Hybrid iron oxide-gold nanoparticles are of increasing interest for applications in nanomedicine, photonics, energy storage, etc. However, they are often difficult to synthesise without experience or ‘know-how’. Additionally, standard protocols do not allow for scale up, and this is significantly hindering their future potential. In this study, we seek to determine whether microfluidics could be used as a new manufacturing process to reliably produce hybrid nanoparticles with the line of sight to their continuous manufacture and scaleup. Using a Precision Nano NanoAssemblr Benchtop® system, we were able to perform the intermediate coating steps required in order to construct hybrid nanoparticles around 60 nm in size with similar chemical and physical properties to those synthesised in the laboratory using standard processes, with Fe/Au ratios of 1:0.6 (standard) and 1:0.7 (microfluidics), indicating that the process was suitable for their manufacture with optimisation required in order to configure a continuous manufacturing plant.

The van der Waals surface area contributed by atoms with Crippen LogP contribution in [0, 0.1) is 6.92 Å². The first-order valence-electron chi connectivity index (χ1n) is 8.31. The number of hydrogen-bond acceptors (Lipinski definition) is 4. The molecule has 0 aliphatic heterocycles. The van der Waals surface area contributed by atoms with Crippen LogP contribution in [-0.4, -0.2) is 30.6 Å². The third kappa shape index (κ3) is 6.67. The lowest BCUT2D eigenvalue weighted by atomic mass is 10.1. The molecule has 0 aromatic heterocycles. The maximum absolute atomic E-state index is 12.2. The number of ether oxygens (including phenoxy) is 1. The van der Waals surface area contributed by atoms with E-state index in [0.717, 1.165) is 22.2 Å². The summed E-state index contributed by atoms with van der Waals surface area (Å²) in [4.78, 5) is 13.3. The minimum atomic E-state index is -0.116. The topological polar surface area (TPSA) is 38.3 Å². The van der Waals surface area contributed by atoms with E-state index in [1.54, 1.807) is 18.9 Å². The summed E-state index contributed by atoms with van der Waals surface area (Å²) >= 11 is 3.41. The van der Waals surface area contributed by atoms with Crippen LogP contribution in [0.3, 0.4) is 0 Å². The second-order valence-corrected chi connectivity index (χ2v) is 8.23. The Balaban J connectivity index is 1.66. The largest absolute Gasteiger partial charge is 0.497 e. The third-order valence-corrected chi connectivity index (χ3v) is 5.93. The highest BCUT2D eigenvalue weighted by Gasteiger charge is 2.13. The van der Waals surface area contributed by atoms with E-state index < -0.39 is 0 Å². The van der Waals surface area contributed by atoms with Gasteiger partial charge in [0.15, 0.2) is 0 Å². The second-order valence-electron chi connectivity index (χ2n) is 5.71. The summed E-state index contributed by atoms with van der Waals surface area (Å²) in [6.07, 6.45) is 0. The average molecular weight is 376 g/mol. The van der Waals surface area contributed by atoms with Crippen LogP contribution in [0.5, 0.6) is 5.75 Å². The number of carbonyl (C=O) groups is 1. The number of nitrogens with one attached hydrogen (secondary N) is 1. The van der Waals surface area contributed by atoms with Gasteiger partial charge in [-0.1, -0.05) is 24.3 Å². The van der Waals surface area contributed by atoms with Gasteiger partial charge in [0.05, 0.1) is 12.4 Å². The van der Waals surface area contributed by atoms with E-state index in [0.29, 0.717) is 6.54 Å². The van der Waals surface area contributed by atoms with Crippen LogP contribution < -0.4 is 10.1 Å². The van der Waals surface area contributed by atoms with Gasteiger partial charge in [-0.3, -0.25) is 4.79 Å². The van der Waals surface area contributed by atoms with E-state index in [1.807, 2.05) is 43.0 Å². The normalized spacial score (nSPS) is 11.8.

|Number of pages||11|
|Early online date||5 Nov 2021|
|Publication status||Published - 5 Nov 2021|
- hybrid nanoparticle
- scale up
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Data for: "Investigation into the Use of Microfluidics in the Manufacture of Metallic Gold-Coated Iron Oxide Hybrid Nanoparticles"
Oluwasanmi, A. (Contributor), Man, E. (Contributor), Curtis, A. (Contributor), Yiu, H. H. P. (Contributor), Perrie, Y. (Contributor) & Hoskins, C. (Creator), University of Strathclyde, 7 Feb 2022